The Crowning Ceremony
[image: Eluned Phillips, winner of the Crown, Bala, 1967]
Eluned Phillips, winner of the Crown, Bala, 1967. Gwyndaf was the Archdruid.
One of the three ceremonies enacted by the Gorsedd of the Bards on the Eisteddfod stage, when the winning poet is crowned for composing a pryddest or a sequence of poems not in full strict meter. It takes place on Monday afternoon.
In 1867 Archdruid Hwfa Môn announced from the Logan Stone that 'a new order is to be formed for the Pryddest (long poem in free meter), a crowned order'. By the turn of the century the pattern of awarding a chair and crown respectively had been established.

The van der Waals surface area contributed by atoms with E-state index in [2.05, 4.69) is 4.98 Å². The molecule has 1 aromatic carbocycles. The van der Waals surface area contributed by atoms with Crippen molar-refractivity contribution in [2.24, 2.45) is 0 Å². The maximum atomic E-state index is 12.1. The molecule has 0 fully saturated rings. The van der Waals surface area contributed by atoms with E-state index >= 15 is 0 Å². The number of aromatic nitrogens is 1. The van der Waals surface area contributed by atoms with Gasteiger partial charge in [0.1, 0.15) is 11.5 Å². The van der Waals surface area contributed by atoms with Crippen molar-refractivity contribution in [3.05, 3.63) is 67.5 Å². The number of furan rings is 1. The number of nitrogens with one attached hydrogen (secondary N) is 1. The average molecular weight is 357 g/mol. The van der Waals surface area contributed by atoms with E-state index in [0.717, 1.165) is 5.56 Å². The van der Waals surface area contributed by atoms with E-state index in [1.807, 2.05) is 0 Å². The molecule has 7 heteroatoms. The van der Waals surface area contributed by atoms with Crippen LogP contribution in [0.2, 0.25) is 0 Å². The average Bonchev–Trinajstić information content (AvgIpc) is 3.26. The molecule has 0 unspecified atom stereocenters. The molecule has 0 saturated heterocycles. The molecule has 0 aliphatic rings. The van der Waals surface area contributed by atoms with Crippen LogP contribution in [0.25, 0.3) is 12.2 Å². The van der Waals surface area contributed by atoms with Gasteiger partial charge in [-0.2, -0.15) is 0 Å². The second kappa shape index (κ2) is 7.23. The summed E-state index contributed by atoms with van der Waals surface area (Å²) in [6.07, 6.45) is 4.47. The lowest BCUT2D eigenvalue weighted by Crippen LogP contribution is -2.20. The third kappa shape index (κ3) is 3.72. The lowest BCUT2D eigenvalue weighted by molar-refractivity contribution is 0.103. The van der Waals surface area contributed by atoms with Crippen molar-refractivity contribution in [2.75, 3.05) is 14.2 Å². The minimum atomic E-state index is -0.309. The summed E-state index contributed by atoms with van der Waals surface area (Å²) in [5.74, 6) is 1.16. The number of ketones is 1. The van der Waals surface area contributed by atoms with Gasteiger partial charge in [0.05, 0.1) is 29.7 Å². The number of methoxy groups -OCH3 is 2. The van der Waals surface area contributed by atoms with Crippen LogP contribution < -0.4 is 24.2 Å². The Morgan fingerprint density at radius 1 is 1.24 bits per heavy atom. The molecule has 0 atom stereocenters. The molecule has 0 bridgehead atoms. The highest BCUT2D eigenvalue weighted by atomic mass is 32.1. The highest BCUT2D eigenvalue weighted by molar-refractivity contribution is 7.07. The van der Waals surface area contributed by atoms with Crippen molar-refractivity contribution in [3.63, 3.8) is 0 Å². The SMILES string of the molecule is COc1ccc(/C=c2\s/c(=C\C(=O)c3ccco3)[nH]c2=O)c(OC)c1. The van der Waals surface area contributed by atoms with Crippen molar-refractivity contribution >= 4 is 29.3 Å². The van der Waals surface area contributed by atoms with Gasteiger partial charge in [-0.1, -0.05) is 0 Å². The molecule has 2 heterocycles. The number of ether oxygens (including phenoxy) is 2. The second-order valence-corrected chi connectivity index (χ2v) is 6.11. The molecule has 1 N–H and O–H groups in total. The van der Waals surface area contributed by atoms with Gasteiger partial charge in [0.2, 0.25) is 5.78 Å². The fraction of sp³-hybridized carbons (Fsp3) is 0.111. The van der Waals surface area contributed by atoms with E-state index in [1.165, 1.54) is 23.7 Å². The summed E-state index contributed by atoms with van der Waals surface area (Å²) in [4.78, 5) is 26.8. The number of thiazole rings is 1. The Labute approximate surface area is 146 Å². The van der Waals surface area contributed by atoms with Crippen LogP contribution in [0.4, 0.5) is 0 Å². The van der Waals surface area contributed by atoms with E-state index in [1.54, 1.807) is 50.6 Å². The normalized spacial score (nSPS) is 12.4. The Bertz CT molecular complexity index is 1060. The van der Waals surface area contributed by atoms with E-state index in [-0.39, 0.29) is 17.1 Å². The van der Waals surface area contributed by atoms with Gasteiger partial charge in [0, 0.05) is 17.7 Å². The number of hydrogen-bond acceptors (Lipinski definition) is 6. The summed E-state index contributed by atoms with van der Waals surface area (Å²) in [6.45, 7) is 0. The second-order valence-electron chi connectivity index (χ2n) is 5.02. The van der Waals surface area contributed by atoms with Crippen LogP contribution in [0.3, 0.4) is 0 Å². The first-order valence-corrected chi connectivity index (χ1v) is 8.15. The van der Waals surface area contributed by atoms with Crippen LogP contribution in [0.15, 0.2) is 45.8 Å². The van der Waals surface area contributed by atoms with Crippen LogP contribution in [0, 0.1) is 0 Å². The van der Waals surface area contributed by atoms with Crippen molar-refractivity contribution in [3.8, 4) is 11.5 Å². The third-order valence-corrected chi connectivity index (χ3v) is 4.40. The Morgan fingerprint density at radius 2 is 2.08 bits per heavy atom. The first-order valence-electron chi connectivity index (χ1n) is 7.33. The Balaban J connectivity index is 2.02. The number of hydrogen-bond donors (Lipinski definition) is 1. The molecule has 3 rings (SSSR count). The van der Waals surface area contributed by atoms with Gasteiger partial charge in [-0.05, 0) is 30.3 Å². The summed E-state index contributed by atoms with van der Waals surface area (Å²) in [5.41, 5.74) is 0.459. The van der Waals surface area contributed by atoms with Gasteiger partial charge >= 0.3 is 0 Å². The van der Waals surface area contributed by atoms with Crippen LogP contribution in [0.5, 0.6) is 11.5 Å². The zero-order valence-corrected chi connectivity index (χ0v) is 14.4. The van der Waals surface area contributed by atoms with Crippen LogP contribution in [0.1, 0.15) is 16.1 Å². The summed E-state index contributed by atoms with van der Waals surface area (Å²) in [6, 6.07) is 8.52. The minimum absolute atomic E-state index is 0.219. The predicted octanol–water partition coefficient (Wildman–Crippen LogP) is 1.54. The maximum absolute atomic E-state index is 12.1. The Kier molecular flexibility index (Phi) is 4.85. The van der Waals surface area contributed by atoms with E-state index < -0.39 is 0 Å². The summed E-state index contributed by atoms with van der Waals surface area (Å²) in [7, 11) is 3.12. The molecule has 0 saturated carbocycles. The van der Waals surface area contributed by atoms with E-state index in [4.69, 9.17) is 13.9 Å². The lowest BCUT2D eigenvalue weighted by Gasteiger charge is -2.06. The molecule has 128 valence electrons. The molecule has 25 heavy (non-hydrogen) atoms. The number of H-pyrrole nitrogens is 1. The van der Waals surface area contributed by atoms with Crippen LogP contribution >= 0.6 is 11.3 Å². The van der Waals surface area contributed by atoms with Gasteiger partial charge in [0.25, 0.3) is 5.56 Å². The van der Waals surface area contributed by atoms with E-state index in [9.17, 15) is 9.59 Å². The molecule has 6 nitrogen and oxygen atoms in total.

Eluned Phillips, crowned bard in 1967 and 1983, describes the experience of having to 'Keep the Secret' that she had won the main prize:
'I had to turn into an absolute recluse. I lost at least 12 pounds of flesh - I didn't want to lie so I had to hide from the light like a mole.'
And on the stage itself 'I couldn't resist shedding a tear - You have to live through the experience to be able to appreciate the extreme ecstasy.'
Since the 1950s the Nod Cyfrin (Mystic Mark) has to be incorporated into every design for a National Crown.